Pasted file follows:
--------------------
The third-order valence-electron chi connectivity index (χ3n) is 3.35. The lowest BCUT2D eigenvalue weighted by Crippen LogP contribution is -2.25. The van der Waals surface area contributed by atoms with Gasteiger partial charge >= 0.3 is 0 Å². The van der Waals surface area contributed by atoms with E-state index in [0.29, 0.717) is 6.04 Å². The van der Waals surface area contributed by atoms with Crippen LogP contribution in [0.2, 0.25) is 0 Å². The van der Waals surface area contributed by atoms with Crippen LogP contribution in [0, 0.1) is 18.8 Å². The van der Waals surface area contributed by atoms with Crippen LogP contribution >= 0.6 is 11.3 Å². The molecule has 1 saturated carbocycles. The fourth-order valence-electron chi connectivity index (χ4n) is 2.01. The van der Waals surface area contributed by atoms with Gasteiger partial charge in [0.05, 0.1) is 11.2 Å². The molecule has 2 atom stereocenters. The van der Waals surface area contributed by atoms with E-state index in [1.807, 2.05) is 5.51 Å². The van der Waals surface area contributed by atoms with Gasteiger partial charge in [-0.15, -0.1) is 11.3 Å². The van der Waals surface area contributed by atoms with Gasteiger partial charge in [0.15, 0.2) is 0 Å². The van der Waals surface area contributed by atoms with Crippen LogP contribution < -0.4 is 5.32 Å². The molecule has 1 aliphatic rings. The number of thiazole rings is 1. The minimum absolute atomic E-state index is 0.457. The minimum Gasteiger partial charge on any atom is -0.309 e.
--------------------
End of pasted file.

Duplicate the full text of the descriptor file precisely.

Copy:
The third-order valence-electron chi connectivity index (χ3n) is 3.35. The lowest BCUT2D eigenvalue weighted by Crippen LogP contribution is -2.25. The van der Waals surface area contributed by atoms with Gasteiger partial charge >= 0.3 is 0 Å². The van der Waals surface area contributed by atoms with E-state index in [0.29, 0.717) is 6.04 Å². The van der Waals surface area contributed by atoms with Crippen LogP contribution in [0.2, 0.25) is 0 Å². The van der Waals surface area contributed by atoms with Crippen LogP contribution in [0, 0.1) is 18.8 Å². The van der Waals surface area contributed by atoms with Crippen LogP contribution >= 0.6 is 11.3 Å². The molecule has 1 saturated carbocycles. The fourth-order valence-electron chi connectivity index (χ4n) is 2.01. The van der Waals surface area contributed by atoms with Gasteiger partial charge in [0.05, 0.1) is 11.2 Å². The molecule has 2 atom stereocenters. The van der Waals surface area contributed by atoms with E-state index in [1.807, 2.05) is 5.51 Å². The van der Waals surface area contributed by atoms with Gasteiger partial charge in [-0.15, -0.1) is 11.3 Å². The van der Waals surface area contributed by atoms with Gasteiger partial charge in [0.15, 0.2) is 0 Å². The van der Waals surface area contributed by atoms with Crippen LogP contribution < -0.4 is 5.32 Å². The molecule has 1 aliphatic rings. The number of thiazole rings is 1. The minimum absolute atomic E-state index is 0.457. The minimum Gasteiger partial charge on any atom is -0.309 e.